Increased hygiene protocols: Since childhood, we have all heard the virtues of handwashing. Now is the time to adhere to those cautionary tales. Going forward, operators will need more sanitization stations throughout their premises so that patrons and employees can clean their hands, which is a relatively easy safeguard to implement. Additionally, operators should ensure that the premises, including all equipment (such as redemption kiosks, slots, tables, keypads for entering player card information, cards, dice and chips for casinos), is disinfected, which is a more challenging task but nonetheless doable with innovative thinking.

Casinos may consider sanitizing the resting pads of gaming tables at the start of a new deck, at the change of dealers, or when a new patron sits at the table. They could also require new players to sanitize their hands before they begin play and after they end a game. While such safeguards are undoubtedly burdensome, patrons may feel more at ease to see heightened cleaning measures. 

Similarly, slot machines, chips and associated equipment (such as cards and dice) should be regularly cleaned and high-traffic areas such as the race and sportsbook, the hotel front desk and food and beverage outlets should be disinfected on a frequent basis. For instance, the Health Bureau of Macau recommends that buttons and door handles of entrances be disinfected once an hour during peak periods. Additionally, air filtration enhancements to existing ventilation systems could be considered.

A new version of KYC: While operators are all familiar with know your customer (KYC) requirements regarding financial transactions, the scope of KYC may be expanded in the aftermath of the pandemic. In particular, establishments may consider screening techniques to help prevent the spread of the virus such as checking patron (and employee) temperatures at entrances, which can be done in a noninvasive way, or by using a standard set of screening questions at  hotel  check-in. Operators may even consider offering complimentary face masks to patrons who prefer to wear them.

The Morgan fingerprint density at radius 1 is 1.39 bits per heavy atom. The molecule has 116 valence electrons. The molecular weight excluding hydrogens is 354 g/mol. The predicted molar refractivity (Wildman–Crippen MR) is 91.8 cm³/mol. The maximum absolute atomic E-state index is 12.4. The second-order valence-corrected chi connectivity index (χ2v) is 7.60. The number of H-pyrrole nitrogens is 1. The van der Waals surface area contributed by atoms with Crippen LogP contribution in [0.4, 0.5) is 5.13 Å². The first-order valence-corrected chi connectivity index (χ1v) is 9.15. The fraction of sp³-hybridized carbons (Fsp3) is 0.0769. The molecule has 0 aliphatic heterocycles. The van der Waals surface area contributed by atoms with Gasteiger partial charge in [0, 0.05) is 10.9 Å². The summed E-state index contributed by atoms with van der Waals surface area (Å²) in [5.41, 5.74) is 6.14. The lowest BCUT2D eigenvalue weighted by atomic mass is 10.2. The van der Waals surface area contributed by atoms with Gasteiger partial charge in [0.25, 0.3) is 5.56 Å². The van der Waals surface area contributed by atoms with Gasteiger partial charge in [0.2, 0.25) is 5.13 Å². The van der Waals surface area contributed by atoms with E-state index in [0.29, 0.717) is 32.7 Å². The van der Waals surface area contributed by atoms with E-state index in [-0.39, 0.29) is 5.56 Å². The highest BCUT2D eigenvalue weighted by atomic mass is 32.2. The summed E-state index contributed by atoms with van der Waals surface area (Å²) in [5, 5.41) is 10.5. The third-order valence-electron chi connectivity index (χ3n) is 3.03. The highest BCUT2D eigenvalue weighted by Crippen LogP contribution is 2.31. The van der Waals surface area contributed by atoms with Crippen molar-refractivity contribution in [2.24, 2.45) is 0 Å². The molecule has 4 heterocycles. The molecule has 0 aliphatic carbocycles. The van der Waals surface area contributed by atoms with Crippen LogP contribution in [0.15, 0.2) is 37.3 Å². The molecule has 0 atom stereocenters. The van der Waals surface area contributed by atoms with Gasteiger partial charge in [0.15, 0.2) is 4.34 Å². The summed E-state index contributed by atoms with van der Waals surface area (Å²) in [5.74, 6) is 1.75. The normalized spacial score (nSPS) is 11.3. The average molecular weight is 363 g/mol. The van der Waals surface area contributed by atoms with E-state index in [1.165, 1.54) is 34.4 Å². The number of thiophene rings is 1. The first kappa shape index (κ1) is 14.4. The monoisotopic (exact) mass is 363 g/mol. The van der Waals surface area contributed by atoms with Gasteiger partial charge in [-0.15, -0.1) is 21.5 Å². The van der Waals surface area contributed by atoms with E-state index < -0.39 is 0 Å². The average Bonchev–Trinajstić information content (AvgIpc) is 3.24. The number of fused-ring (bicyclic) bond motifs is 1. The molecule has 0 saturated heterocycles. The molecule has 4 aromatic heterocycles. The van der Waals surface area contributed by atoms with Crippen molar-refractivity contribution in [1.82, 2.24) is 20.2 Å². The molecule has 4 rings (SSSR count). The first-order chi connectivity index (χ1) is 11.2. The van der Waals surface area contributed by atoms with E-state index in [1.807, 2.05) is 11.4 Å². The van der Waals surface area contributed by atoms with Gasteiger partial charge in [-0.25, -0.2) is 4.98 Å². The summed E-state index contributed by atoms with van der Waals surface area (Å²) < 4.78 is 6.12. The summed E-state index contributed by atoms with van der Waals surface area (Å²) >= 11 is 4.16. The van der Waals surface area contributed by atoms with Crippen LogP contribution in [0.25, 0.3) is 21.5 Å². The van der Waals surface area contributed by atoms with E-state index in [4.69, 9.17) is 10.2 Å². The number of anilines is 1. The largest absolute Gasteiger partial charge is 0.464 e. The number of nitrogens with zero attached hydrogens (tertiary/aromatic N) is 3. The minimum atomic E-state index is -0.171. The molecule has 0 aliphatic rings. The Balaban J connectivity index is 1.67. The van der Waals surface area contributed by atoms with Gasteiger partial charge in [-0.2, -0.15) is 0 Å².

Employee protocols: Operators should take steps to ensure a safe work environment and implement controls to prevent exposure to COVID-19 including:

  • Instructing employees with symptoms to remain at home. 
  • Increased housekeeping practices, including routine cleaning and disinfecting of surfaces and equipment in the work environment. 
  • Employees who interact with patrons on a frequent basis such as dealers, front of house staff, hotel front desk and housekeeping should be provided with face masks and required to sanitize their hands on a periodic basis. 
  • All employees should be reminded to observe personal hygiene such as covering their noses and mouths when sneezing or coughing and practicing frequent and proper handwashing. 
  • Procedures to keep social distancing within the employee areas should be maintained (limit in-person meetings, require distance separation during lunch and limit office gatherings). For instance, in Macau, those eating in the employee dining room are advised to sit at least one meter apart. Otherwise, a waterproof partition should be set on the table to prevent the spread of droplets. Macau also encourages all employees to wear face masks in the workplace. 
  • Each operator should take into consideration the layout of a particular property when developing employee health and safety protocols. 
  • Lastly, housekeepers should be provided with personal protection equipment for removing bedding and cleaning rooms. 


Innovation is key to combat this unprecedented crisis. To instill confidence that it is safe for patrons to return to gaming establishments, gaming companies need to be quick to respond with innovative ideas that help tackle the issues caused by this pandemic. A prime example is Empire Technological Group, a manufacturer of gaming devices that is licensed throughout North America. Recently, Empire established an affiliate company named Pro-Tek Limited to focus on developing and manufacturing hygiene-related technology for the gaming industry (such as thermal screening units for casino patrons and employees). Such innovation will help ensure the industry bounces back as quickly as possible. 

The global closure of gaming establishments is unprecedented and the challenges facing operators and regulators are significant. However, this industry is founded on long odds, innovation, vigilance and unparalleled guest service. With these cornerstones and an understanding that operators, regulators and patrons must work together, the gaming industry will soon thrive once again. 

Disclaimer: This material has been prepared by Lewis Roca Rothgerber Christie LLP for informational purposes only and is not legal advice. Specific issues dealing with COVID-19 are fluid and this alert is intended to provide information as it is currently available